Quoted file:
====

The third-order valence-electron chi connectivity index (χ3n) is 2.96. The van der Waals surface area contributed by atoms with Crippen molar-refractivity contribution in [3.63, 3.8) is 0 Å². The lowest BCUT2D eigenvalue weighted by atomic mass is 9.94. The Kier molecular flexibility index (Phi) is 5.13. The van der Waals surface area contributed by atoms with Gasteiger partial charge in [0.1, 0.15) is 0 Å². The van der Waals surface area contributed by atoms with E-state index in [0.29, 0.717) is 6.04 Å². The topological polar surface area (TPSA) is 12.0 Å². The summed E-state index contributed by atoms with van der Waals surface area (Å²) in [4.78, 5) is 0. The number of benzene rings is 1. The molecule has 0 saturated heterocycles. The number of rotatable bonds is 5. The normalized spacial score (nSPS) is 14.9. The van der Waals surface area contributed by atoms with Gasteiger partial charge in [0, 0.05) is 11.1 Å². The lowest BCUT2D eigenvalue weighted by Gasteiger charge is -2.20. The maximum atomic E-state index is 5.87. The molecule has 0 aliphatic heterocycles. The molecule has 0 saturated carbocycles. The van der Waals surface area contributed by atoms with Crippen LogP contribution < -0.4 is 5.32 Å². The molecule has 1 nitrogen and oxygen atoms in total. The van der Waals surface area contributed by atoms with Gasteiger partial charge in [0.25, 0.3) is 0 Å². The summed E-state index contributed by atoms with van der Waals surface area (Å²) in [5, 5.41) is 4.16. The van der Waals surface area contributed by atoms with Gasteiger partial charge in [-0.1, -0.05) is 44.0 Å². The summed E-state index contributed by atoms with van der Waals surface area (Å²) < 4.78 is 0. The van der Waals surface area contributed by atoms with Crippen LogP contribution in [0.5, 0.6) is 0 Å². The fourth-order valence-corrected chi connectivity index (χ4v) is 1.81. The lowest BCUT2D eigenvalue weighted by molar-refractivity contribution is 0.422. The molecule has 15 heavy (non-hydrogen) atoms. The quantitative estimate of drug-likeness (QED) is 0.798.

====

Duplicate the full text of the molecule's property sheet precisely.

The third-order valence-electron chi connectivity index (χ3n) is 2.96. The van der Waals surface area contributed by atoms with Crippen molar-refractivity contribution in [3.63, 3.8) is 0 Å². The lowest BCUT2D eigenvalue weighted by atomic mass is 9.94. The Kier molecular flexibility index (Phi) is 5.13. The van der Waals surface area contributed by atoms with Gasteiger partial charge in [0.1, 0.15) is 0 Å². The van der Waals surface area contributed by atoms with E-state index in [0.29, 0.717) is 6.04 Å². The topological polar surface area (TPSA) is 12.0 Å². The summed E-state index contributed by atoms with van der Waals surface area (Å²) in [4.78, 5) is 0. The number of benzene rings is 1. The molecule has 0 saturated heterocycles. The number of rotatable bonds is 5. The normalized spacial score (nSPS) is 14.9. The van der Waals surface area contributed by atoms with Gasteiger partial charge in [0, 0.05) is 11.1 Å². The lowest BCUT2D eigenvalue weighted by Gasteiger charge is -2.20. The maximum atomic E-state index is 5.87. The molecule has 0 aliphatic heterocycles. The molecule has 0 saturated carbocycles. The van der Waals surface area contributed by atoms with Crippen LogP contribution < -0.4 is 5.32 Å². The molecule has 1 nitrogen and oxygen atoms in total. The van der Waals surface area contributed by atoms with Gasteiger partial charge in [0.25, 0.3) is 0 Å². The summed E-state index contributed by atoms with van der Waals surface area (Å²) in [5, 5.41) is 4.16. The van der Waals surface area contributed by atoms with Gasteiger partial charge in [-0.1, -0.05) is 44.0 Å². The summed E-state index contributed by atoms with van der Waals surface area (Å²) < 4.78 is 0. The van der Waals surface area contributed by atoms with Crippen LogP contribution in [0.5, 0.6) is 0 Å². The fourth-order valence-corrected chi connectivity index (χ4v) is 1.81. The lowest BCUT2D eigenvalue weighted by molar-refractivity contribution is 0.422. The molecule has 15 heavy (non-hydrogen) atoms. The quantitative estimate of drug-likeness (QED) is 0.798.